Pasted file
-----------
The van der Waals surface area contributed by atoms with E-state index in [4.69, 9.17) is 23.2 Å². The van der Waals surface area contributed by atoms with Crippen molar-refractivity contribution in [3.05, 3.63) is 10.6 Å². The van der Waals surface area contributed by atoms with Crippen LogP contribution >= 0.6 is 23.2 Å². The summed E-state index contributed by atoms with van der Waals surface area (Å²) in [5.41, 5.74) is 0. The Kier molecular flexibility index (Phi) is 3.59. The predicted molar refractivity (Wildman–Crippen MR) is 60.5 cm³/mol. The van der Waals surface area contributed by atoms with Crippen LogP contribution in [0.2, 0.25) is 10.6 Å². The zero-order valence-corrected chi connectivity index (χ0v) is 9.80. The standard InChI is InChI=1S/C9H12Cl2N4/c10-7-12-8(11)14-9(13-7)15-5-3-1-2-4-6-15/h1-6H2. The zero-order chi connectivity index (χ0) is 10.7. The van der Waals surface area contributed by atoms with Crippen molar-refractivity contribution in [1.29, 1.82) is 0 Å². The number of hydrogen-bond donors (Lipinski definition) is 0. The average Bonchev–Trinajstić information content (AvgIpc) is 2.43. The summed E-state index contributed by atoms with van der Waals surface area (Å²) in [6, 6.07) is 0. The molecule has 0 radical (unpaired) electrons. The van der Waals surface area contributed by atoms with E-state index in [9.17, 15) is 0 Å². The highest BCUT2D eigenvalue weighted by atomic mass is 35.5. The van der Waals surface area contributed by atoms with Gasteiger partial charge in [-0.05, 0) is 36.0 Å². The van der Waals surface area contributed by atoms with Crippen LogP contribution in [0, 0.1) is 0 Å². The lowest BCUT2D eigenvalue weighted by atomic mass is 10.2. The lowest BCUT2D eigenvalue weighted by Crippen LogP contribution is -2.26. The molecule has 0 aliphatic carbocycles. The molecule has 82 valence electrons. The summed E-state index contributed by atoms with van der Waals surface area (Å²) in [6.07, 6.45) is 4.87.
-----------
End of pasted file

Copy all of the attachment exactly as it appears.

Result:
The van der Waals surface area contributed by atoms with E-state index in [4.69, 9.17) is 23.2 Å². The van der Waals surface area contributed by atoms with Crippen molar-refractivity contribution in [3.05, 3.63) is 10.6 Å². The van der Waals surface area contributed by atoms with Crippen LogP contribution >= 0.6 is 23.2 Å². The summed E-state index contributed by atoms with van der Waals surface area (Å²) in [5.41, 5.74) is 0. The Kier molecular flexibility index (Phi) is 3.59. The predicted molar refractivity (Wildman–Crippen MR) is 60.5 cm³/mol. The van der Waals surface area contributed by atoms with Crippen LogP contribution in [0.2, 0.25) is 10.6 Å². The zero-order valence-corrected chi connectivity index (χ0v) is 9.80. The standard InChI is InChI=1S/C9H12Cl2N4/c10-7-12-8(11)14-9(13-7)15-5-3-1-2-4-6-15/h1-6H2. The zero-order chi connectivity index (χ0) is 10.7. The van der Waals surface area contributed by atoms with Crippen molar-refractivity contribution in [1.29, 1.82) is 0 Å². The number of hydrogen-bond donors (Lipinski definition) is 0. The average Bonchev–Trinajstić information content (AvgIpc) is 2.43. The summed E-state index contributed by atoms with van der Waals surface area (Å²) in [6, 6.07) is 0. The molecule has 0 radical (unpaired) electrons. The van der Waals surface area contributed by atoms with E-state index in [9.17, 15) is 0 Å². The highest BCUT2D eigenvalue weighted by atomic mass is 35.5. The van der Waals surface area contributed by atoms with Gasteiger partial charge in [-0.05, 0) is 36.0 Å². The van der Waals surface area contributed by atoms with Crippen LogP contribution in [0, 0.1) is 0 Å². The lowest BCUT2D eigenvalue weighted by atomic mass is 10.2. The lowest BCUT2D eigenvalue weighted by Crippen LogP contribution is -2.26. The molecule has 0 aliphatic carbocycles. The molecule has 82 valence electrons. The summed E-state index contributed by atoms with van der Waals surface area (Å²) in [6.07, 6.45) is 4.87.